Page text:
The metals and mining industry faces a growing number of challenges today.
The battle to reduce carbon emissions, the increasing importance of social factors in metals and mining operations: all demanding a reassessment of previous approaches to operations and changes to business owners’ world views. Multinational companies feel these pressures even more. There are multicultural influences on the processes taking place within the companies.
Our correspondent asks how industry leaders solve these new problems in his discussion with Dan Bronstein, Chairman of the Board of Solway Investment Group, 100% shareholder of Pobuzhsky Ferronickel Plant (PFP).
How did the global pandemic impact Solway Group’s operations?
Despite the serious challenges the pandemic presented, the Group was able not only to avoid the stoppage of production and the potential negative social and economic consequences of such a move in its regions of operation, but we were also able to ensure uninterrupted operations across all enterprises, and, in most cases, to even produce in excess of our planned production targets.
Solway Group has assets and operations spanning the globe, from Latin America to Europe to Asia Pacific. During the pandemic, we experienced our biggest challenges in Guatemala. The small country experienced a large-scale national epidemic, which in the context of a poorly developed healthcare system, led to difficulties transporting energy supplies. We had to move to short shift operations.
The company worked intensely to ensure safe working conditions on site, helped local municipalities by supplying medicines, water and food, and provided support to local communities and medical facilities. During that truly difficult period, Pronico management successfully rose to the challenge, significantly strengthening the social cohesion between the company and the local communities.
At our other companies, where there were only a handful of Covid cases, operations, on the whole, continued within the framework of our normal production processes.
What changes to the Group’s strategy and operating activities arose from the pandemic?
The business of multinational groups depends highly on open borders and reliable, established transport and logistics channels. The breakdown of these channels and border closures lead to inefficient operations.
We strive to optimise our transport and logistics routes so that if such events were to occur again, each of our businesses would have substantial reserves and could operate autonomously.
For example, we are transitioning towards working with local suppliers and contractors. We are creating reserves of critical materials we must have in stock. Within our engineering team, we are moving away from hiring large numbers of foreign specialists, and are creating conditions that encourage our employees to work more efficiently.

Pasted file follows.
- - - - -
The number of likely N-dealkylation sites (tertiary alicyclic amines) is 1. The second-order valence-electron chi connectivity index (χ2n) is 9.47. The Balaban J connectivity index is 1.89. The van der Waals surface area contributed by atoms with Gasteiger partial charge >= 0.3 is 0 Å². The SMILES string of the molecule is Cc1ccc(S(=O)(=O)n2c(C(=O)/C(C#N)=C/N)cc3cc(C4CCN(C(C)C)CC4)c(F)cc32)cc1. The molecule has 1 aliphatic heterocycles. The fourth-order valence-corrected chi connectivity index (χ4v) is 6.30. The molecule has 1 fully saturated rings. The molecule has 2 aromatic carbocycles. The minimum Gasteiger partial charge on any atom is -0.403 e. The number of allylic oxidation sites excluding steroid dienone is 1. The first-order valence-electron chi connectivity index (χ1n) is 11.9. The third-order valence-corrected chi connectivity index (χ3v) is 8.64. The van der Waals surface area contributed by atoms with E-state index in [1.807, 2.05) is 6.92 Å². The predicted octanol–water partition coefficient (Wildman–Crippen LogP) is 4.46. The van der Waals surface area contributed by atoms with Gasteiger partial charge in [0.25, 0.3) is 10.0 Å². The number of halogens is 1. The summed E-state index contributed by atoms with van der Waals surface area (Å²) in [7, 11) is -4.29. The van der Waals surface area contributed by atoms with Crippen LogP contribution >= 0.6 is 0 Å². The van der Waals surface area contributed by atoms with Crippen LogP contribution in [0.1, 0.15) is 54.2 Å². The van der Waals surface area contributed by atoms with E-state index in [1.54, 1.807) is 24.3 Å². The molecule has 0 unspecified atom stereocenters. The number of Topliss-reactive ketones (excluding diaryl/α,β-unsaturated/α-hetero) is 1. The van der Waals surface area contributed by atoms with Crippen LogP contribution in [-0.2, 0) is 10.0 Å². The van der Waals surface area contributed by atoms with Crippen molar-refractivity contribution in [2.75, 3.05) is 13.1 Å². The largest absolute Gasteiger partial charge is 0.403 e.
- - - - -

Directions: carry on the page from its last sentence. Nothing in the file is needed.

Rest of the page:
Recent events have also proven that many regions in which we operate have limited sanitary and medical infrastructure. Together with local authorities, we are developing a program to provide more wide-ranging and faster help to the local population in the event of emergency.
At the same time, I would like to point out that thanks to having successfully survived this most recent public health crisis, trust in the company amongst local residents and municipal leaders has significantly risen across all levels as a result.
The company is continuously increasing its presence in the global markets. I have two questions related to this: please describe the strategy for the companies’ development over the next few years, and what will be the fate of the Group’s existing assets, particularly those in Ukraine?
Despite the increased focus of industry players on the nickel sector, we see a large number of promising assets which are still inefficiently managed. If we speak in general terms, the Group continues to consider assets in the steel production sector.
In addition to the metallurgical sector, we are carefully following the rapidly growing industry for rechargeable battery inputs. This includes nickel which we produce (we are considering projects to produce nickel sulfate on the basis of our existing assets), and also business areas which would be new for us, such as lithium and graphite. We have already invested in Canada and are looking closely at other countries, including Ukraine.
Several years ago, the Group announced the acquisition of a major project in Indonesia. Which stage is that project currently at?